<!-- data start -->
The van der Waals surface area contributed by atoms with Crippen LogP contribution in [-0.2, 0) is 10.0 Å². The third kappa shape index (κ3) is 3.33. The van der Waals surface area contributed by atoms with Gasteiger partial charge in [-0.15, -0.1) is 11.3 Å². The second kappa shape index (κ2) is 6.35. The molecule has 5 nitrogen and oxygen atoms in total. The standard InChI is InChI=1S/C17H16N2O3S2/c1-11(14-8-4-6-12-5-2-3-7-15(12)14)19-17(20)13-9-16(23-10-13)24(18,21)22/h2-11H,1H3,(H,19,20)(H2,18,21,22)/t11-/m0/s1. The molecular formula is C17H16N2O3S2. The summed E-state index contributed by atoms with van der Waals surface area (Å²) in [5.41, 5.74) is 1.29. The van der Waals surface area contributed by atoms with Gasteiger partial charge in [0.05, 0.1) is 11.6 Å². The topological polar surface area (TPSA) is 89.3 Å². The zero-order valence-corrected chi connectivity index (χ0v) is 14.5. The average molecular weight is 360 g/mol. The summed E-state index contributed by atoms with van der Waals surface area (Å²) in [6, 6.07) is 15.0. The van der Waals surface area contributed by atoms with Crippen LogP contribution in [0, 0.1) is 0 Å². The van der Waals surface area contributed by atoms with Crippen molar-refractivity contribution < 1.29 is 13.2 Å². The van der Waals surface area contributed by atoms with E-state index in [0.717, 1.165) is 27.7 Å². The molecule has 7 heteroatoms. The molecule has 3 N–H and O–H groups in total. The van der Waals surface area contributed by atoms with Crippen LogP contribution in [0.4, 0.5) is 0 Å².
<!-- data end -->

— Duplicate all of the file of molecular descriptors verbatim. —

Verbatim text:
The van der Waals surface area contributed by atoms with Crippen LogP contribution in [-0.2, 0) is 10.0 Å². The third kappa shape index (κ3) is 3.33. The van der Waals surface area contributed by atoms with Gasteiger partial charge in [-0.15, -0.1) is 11.3 Å². The second kappa shape index (κ2) is 6.35. The molecule has 5 nitrogen and oxygen atoms in total. The standard InChI is InChI=1S/C17H16N2O3S2/c1-11(14-8-4-6-12-5-2-3-7-15(12)14)19-17(20)13-9-16(23-10-13)24(18,21)22/h2-11H,1H3,(H,19,20)(H2,18,21,22)/t11-/m0/s1. The molecular formula is C17H16N2O3S2. The summed E-state index contributed by atoms with van der Waals surface area (Å²) in [5.41, 5.74) is 1.29. The van der Waals surface area contributed by atoms with Gasteiger partial charge in [0.05, 0.1) is 11.6 Å². The topological polar surface area (TPSA) is 89.3 Å². The zero-order valence-corrected chi connectivity index (χ0v) is 14.5. The average molecular weight is 360 g/mol. The summed E-state index contributed by atoms with van der Waals surface area (Å²) in [6, 6.07) is 15.0. The van der Waals surface area contributed by atoms with Crippen LogP contribution in [0, 0.1) is 0 Å². The van der Waals surface area contributed by atoms with Crippen molar-refractivity contribution < 1.29 is 13.2 Å². The van der Waals surface area contributed by atoms with E-state index in [0.717, 1.165) is 27.7 Å². The molecule has 7 heteroatoms. The molecule has 3 N–H and O–H groups in total. The van der Waals surface area contributed by atoms with Crippen LogP contribution in [0.4, 0.5) is 0 Å².